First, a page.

May 27, 2004 in Linkage
Archive for May, 2004
May 18, 2004 in Humor
Don’t you hate it when you can’t remember the exact word for something? You know the definition, but not the word?
Somehow, inexplicably, I happened to pull a very obscure word that I never use out of the depths of my memory (with the aid of a computerized dictionary). Here’s the word I was looking for:
rebus n. A puzzle where you decode a message consisting of pictures representing syllables and words.
I’m redesigning my front page. The reason I wanted to find the word rebus will be obvious once the front page design is done.
May 16, 2004 in Film
Another bad (as in good) Blockbuster rental: Bikini Bandits Experience is a stylish, yet trashy B-movie for the Internet age. (Also, it has ninjas.) Featuring Corey Feldman in a starring role, the film also features Dee Dee Ramone as the Pope, Jello Biafra as the porn producer, Maynard James Keenan (of Tool) as Satan, with Hank the Dwarf and Gary the Retard of Howard Stern fame.
Developed from a series of Internet shorts, Bikini Bandits Experience is a hodgepodge of MTV-style quick edits, animation, random skits, hot rods, and yes, babes in bikinis brandishing guns. Interestingly, Bikini Bandits is the creation of Steven Grasse of Gyro, a “brand consultancy” (i.e. advertising) agency that specialises in unconventional marketing for many major companies. Gyro also runs two apparel lines and the G*Mart e-commerce/retail store in downtown Philadelphia.
Despite their corporate cred, Gyro makes some good, trashy underground cinema. Check out the shorts, and rent the movie next time you’re at Blockbuster.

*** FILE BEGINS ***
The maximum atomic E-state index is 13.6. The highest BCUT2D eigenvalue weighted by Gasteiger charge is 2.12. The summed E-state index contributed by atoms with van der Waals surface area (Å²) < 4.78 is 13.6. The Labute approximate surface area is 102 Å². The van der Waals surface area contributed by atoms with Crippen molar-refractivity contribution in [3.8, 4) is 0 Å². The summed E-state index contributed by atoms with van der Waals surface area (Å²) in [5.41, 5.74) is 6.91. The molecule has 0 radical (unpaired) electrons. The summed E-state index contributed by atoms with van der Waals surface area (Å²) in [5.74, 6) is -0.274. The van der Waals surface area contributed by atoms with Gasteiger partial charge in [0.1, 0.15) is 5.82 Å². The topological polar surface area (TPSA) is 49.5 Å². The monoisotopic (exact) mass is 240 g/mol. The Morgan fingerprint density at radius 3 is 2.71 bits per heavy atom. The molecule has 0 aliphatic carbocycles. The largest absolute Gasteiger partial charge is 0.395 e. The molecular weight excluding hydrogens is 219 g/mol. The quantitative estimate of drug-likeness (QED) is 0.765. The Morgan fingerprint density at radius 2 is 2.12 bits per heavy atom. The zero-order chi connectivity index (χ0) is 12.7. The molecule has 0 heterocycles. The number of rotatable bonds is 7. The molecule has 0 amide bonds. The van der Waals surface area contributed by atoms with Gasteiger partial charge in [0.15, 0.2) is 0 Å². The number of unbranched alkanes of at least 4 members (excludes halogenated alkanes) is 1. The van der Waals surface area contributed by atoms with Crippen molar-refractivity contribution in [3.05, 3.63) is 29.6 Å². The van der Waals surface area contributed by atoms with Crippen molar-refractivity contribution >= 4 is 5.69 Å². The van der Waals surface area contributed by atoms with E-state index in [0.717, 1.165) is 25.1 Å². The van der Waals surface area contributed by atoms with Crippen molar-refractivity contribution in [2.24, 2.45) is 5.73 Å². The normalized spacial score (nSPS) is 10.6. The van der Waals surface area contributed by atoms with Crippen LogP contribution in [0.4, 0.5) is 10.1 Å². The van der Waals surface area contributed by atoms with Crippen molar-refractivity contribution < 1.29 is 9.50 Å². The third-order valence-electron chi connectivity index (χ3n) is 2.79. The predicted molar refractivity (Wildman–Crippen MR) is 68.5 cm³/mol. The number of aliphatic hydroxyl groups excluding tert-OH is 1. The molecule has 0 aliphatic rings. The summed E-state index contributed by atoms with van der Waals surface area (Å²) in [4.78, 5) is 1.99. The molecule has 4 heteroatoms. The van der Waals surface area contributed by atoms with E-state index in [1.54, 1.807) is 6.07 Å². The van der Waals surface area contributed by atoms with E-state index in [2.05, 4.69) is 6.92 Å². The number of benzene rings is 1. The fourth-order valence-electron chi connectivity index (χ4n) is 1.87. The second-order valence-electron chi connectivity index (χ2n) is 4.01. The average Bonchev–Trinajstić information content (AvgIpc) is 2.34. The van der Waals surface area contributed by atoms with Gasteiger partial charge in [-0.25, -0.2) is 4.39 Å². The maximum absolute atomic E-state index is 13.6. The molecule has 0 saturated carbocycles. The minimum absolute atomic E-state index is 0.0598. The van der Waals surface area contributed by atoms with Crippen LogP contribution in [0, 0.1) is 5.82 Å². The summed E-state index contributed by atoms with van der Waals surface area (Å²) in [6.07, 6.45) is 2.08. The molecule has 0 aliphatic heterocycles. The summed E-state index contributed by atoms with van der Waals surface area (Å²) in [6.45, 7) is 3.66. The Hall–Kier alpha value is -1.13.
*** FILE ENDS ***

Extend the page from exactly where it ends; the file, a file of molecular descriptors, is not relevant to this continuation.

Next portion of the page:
May 15, 2004 in Linkage
Inspired by the movie Supersize Me, lefty liberal Oliver Griswold decides to embark on a similar experiment, reading nothing but right-wing news for a month. The results are none too surprising.
May 13, 2004 in Film
Just watched Kill Bill again. One of the interesting things about the movie is the sheer amount of film references to pick out. I don’t have an encyclopedic knowledge of film, but I was able to see the influence of kung-fu and samurai films.
The Quentin Tarantino archives have produced an exhaustive list of film references in Kill Bill. Some excellent resources are also listed at the bottom.
May 12, 2004 in Linkage
In reference to an earlier post about the supposed backward Satanic messages in Stairway to Heaven, I offer a few resources to those visitors who still believe that this hokum is for real.
‘For example, playing the phrase “Jesus
loves you” backward will sound something like “we smell sausage”, particularly
now that you’ve been told what to listen for, but it is strictly coincidence.’
May 11, 2004 in Humor
May 09, 2004 in Current Events
This website concerning the 1971 Stanford Prison Experiment has been making the rounds lately, as it’s lessons are very relevant to the current prisoner abuse scandals in Iraq.
For those unfamiliar with the Stanford Prison Experiment, 24 college students participated in a psychological experiment of prison life. These psychologically normal subjects were split into equal groups of guards and prisoners. There were no directions given to the guards as to how they should perform their jobs.